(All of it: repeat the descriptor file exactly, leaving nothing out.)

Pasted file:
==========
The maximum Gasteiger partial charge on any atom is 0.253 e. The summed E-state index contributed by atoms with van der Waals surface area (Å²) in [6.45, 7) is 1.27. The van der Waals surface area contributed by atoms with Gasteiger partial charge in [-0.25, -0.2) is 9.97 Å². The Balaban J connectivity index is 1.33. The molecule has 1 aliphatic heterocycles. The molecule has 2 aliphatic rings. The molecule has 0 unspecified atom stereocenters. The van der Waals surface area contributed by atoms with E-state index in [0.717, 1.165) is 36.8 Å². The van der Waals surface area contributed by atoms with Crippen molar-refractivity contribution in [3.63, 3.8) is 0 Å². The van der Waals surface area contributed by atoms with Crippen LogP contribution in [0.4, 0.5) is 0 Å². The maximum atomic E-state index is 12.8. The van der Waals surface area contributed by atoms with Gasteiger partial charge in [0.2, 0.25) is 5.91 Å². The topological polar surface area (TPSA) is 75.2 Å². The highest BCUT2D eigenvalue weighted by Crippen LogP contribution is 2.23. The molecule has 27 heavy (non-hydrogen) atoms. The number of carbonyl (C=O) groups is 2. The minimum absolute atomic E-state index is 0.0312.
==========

The maximum Gasteiger partial charge on any atom is 0.253 e. The summed E-state index contributed by atoms with van der Waals surface area (Å²) in [6.45, 7) is 1.27. The van der Waals surface area contributed by atoms with Gasteiger partial charge in [-0.25, -0.2) is 9.97 Å². The Balaban J connectivity index is 1.33. The molecule has 1 aliphatic heterocycles. The molecule has 2 aliphatic rings. The molecule has 0 unspecified atom stereocenters. The van der Waals surface area contributed by atoms with E-state index in [0.717, 1.165) is 36.8 Å². The van der Waals surface area contributed by atoms with Crippen molar-refractivity contribution in [3.63, 3.8) is 0 Å². The van der Waals surface area contributed by atoms with Crippen LogP contribution in [0.4, 0.5) is 0 Å². The maximum atomic E-state index is 12.8. The van der Waals surface area contributed by atoms with Gasteiger partial charge in [0.2, 0.25) is 5.91 Å². The topological polar surface area (TPSA) is 75.2 Å². The highest BCUT2D eigenvalue weighted by Crippen LogP contribution is 2.23. The molecule has 27 heavy (non-hydrogen) atoms. The number of carbonyl (C=O) groups is 2. The minimum absolute atomic E-state index is 0.0312.